Why is China a net importer of lithium carbonate, but a net exporter of lithium hydroxide? According to the analysis of Shanghai Nonferrous Network, lithium hydroxide is mainly used as a raw material for high-nickel ternary lithium batteries, and more production and consumption in foreign markets Most of them are high-nickel batteries and supporting cars. On the contrary, the domestic demand for lithium hydroxide is relatively limited, but more than 90% of the world’s current lithium hydroxide smelting capacity is concentrated in China, this has resulted in differences in the supply and demand structures of the two markets at home and abroad.

China has become a net importer of lithium carbonate since May 2019. At that time, with the rapid decline in domestic lithium carbonate prices, a large number of overseas lithium carbonate products flooded into the Chinese market, many overseas salt lake companies also focused on the Chinese market for lithium carbonate sales.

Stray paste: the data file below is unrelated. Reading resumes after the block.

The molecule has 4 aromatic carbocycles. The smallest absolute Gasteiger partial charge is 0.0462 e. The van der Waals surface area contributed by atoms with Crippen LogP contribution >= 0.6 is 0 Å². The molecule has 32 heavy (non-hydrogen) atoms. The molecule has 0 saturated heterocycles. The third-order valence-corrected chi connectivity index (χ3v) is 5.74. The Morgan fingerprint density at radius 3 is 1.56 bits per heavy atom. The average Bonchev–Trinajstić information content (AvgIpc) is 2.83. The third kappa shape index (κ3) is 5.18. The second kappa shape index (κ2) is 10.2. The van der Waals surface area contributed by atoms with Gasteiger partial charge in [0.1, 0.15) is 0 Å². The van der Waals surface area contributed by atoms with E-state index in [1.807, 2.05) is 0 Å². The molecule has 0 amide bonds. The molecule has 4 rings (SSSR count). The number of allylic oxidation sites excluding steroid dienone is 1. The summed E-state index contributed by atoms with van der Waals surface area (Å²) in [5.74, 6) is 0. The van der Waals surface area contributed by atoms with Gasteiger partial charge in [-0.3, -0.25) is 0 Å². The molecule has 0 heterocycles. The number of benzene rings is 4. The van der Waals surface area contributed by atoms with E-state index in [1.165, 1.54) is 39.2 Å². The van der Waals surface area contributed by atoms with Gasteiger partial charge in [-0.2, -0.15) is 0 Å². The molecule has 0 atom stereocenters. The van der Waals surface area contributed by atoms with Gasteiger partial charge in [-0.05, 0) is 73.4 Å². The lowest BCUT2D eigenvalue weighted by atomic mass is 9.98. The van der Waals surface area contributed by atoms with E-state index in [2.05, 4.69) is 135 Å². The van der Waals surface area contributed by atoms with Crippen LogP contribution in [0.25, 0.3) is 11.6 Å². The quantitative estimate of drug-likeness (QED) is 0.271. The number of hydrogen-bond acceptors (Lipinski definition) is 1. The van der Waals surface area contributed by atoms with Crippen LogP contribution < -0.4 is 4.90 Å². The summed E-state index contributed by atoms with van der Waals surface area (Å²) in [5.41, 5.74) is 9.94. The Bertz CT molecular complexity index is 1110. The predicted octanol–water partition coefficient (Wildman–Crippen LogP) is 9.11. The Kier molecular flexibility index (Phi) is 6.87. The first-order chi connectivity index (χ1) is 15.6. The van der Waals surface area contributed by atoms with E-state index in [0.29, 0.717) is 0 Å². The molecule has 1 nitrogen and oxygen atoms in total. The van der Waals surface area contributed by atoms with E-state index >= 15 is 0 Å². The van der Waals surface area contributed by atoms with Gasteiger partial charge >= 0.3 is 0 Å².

In addition, the lithium products extracted from salt lakes in South America are basically lithium carbonate, and the integrated production capacity of salt lake resources and lithium processing is mature, so the average price of imported lithium carbonate is far lower than the domestic spot price of lithium carbonate. Taking December 2022 as an example, the average import price of lithium carbonate in that month was 384,700 yuan/ton, which was far lower than the domestic battery-grade lithium carbonate price of about 500,000 yuan/ton in December.

According to the forecast of industry organizations, with the increase of production by leading lithium extraction enterprises in South American salt lakes and the continued expansion of China’s domestic lithium battery production capacity, the demand for raw materials will increase. From 2023 to 2032, China’s lithium carbonate imports will continue to grow.